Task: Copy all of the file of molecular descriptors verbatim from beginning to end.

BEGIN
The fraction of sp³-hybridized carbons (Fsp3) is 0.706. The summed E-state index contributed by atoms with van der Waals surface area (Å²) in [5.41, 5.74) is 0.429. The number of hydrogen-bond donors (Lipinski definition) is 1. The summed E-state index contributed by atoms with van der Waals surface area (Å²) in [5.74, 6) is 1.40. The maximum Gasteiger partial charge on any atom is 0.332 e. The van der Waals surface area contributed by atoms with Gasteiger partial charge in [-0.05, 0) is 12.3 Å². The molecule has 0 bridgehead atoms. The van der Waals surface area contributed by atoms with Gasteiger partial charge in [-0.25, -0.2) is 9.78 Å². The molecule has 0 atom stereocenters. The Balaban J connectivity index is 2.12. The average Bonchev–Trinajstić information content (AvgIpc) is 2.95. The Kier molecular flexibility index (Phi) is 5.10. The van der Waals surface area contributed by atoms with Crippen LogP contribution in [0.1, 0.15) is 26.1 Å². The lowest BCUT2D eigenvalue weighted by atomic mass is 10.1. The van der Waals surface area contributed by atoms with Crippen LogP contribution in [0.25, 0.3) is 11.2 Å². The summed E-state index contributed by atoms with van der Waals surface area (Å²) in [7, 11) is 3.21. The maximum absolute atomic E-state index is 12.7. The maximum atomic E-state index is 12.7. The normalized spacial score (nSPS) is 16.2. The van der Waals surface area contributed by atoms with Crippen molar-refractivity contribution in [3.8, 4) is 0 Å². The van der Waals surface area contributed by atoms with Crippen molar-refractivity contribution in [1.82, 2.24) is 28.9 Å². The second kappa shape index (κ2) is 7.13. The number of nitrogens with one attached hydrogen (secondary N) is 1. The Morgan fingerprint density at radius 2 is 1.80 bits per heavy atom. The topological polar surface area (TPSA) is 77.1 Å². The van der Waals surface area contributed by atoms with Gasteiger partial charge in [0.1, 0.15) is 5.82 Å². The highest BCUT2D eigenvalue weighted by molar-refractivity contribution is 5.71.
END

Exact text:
The fraction of sp³-hybridized carbons (Fsp3) is 0.706. The summed E-state index contributed by atoms with van der Waals surface area (Å²) in [5.41, 5.74) is 0.429. The number of hydrogen-bond donors (Lipinski definition) is 1. The summed E-state index contributed by atoms with van der Waals surface area (Å²) in [5.74, 6) is 1.40. The maximum Gasteiger partial charge on any atom is 0.332 e. The van der Waals surface area contributed by atoms with Gasteiger partial charge in [-0.05, 0) is 12.3 Å². The molecule has 0 bridgehead atoms. The van der Waals surface area contributed by atoms with Gasteiger partial charge in [-0.25, -0.2) is 9.78 Å². The molecule has 0 atom stereocenters. The Balaban J connectivity index is 2.12. The average Bonchev–Trinajstić information content (AvgIpc) is 2.95. The Kier molecular flexibility index (Phi) is 5.10. The van der Waals surface area contributed by atoms with Crippen LogP contribution in [0.1, 0.15) is 26.1 Å². The lowest BCUT2D eigenvalue weighted by atomic mass is 10.1. The van der Waals surface area contributed by atoms with Crippen LogP contribution in [0.25, 0.3) is 11.2 Å². The summed E-state index contributed by atoms with van der Waals surface area (Å²) in [7, 11) is 3.21. The maximum absolute atomic E-state index is 12.7. The maximum atomic E-state index is 12.7. The normalized spacial score (nSPS) is 16.2. The van der Waals surface area contributed by atoms with Crippen molar-refractivity contribution in [3.8, 4) is 0 Å². The van der Waals surface area contributed by atoms with Crippen molar-refractivity contribution in [1.82, 2.24) is 28.9 Å². The second kappa shape index (κ2) is 7.13. The number of nitrogens with one attached hydrogen (secondary N) is 1. The Morgan fingerprint density at radius 2 is 1.80 bits per heavy atom. The topological polar surface area (TPSA) is 77.1 Å². The van der Waals surface area contributed by atoms with Gasteiger partial charge in [0.1, 0.15) is 5.82 Å². The highest BCUT2D eigenvalue weighted by molar-refractivity contribution is 5.71.